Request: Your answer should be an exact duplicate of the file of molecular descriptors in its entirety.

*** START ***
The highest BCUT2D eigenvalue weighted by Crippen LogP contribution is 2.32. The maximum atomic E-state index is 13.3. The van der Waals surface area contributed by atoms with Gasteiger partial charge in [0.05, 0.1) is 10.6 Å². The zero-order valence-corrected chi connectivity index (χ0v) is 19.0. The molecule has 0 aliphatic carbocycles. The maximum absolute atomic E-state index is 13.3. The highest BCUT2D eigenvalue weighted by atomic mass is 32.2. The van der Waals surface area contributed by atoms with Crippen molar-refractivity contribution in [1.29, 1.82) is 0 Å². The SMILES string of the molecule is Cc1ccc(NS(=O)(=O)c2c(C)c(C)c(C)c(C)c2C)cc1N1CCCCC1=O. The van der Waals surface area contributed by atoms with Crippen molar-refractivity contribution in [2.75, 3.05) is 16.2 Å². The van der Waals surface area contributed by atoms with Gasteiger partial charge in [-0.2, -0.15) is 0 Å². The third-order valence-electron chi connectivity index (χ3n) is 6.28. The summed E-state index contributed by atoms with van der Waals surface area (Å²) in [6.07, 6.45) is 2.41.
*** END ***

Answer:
The highest BCUT2D eigenvalue weighted by Crippen LogP contribution is 2.32. The maximum atomic E-state index is 13.3. The van der Waals surface area contributed by atoms with Gasteiger partial charge in [0.05, 0.1) is 10.6 Å². The zero-order valence-corrected chi connectivity index (χ0v) is 19.0. The molecule has 0 aliphatic carbocycles. The maximum absolute atomic E-state index is 13.3. The highest BCUT2D eigenvalue weighted by atomic mass is 32.2. The van der Waals surface area contributed by atoms with Crippen molar-refractivity contribution in [1.29, 1.82) is 0 Å². The SMILES string of the molecule is Cc1ccc(NS(=O)(=O)c2c(C)c(C)c(C)c(C)c2C)cc1N1CCCCC1=O. The van der Waals surface area contributed by atoms with Crippen molar-refractivity contribution in [2.75, 3.05) is 16.2 Å². The van der Waals surface area contributed by atoms with Gasteiger partial charge in [-0.2, -0.15) is 0 Å². The third-order valence-electron chi connectivity index (χ3n) is 6.28. The summed E-state index contributed by atoms with van der Waals surface area (Å²) in [6.07, 6.45) is 2.41.